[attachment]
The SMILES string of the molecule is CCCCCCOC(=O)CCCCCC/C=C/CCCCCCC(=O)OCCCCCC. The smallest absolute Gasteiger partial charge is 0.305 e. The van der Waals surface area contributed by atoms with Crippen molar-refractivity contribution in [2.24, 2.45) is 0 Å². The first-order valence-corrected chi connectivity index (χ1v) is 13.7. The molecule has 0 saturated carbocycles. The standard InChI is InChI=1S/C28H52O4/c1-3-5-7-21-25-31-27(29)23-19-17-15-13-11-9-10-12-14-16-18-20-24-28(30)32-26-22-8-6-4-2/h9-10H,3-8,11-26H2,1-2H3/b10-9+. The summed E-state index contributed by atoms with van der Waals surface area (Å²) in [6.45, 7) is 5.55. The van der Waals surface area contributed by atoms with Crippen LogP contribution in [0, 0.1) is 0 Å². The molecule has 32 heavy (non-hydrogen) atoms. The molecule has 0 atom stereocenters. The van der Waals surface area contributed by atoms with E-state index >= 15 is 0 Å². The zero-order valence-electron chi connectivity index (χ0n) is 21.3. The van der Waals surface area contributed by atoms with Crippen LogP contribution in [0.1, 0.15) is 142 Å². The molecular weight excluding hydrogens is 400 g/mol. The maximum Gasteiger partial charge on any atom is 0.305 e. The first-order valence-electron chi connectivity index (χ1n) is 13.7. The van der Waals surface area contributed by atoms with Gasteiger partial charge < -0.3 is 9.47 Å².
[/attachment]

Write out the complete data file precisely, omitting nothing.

The SMILES string of the molecule is CCCCCCOC(=O)CCCCCC/C=C/CCCCCCC(=O)OCCCCCC. The smallest absolute Gasteiger partial charge is 0.305 e. The van der Waals surface area contributed by atoms with Crippen molar-refractivity contribution in [2.24, 2.45) is 0 Å². The first-order valence-corrected chi connectivity index (χ1v) is 13.7. The molecule has 0 saturated carbocycles. The standard InChI is InChI=1S/C28H52O4/c1-3-5-7-21-25-31-27(29)23-19-17-15-13-11-9-10-12-14-16-18-20-24-28(30)32-26-22-8-6-4-2/h9-10H,3-8,11-26H2,1-2H3/b10-9+. The summed E-state index contributed by atoms with van der Waals surface area (Å²) in [6.45, 7) is 5.55. The van der Waals surface area contributed by atoms with Crippen LogP contribution in [0, 0.1) is 0 Å². The molecule has 32 heavy (non-hydrogen) atoms. The molecule has 0 atom stereocenters. The van der Waals surface area contributed by atoms with E-state index >= 15 is 0 Å². The zero-order valence-electron chi connectivity index (χ0n) is 21.3. The van der Waals surface area contributed by atoms with Crippen LogP contribution in [0.1, 0.15) is 142 Å². The molecular weight excluding hydrogens is 400 g/mol. The maximum Gasteiger partial charge on any atom is 0.305 e. The first-order valence-electron chi connectivity index (χ1n) is 13.7. The van der Waals surface area contributed by atoms with Gasteiger partial charge < -0.3 is 9.47 Å².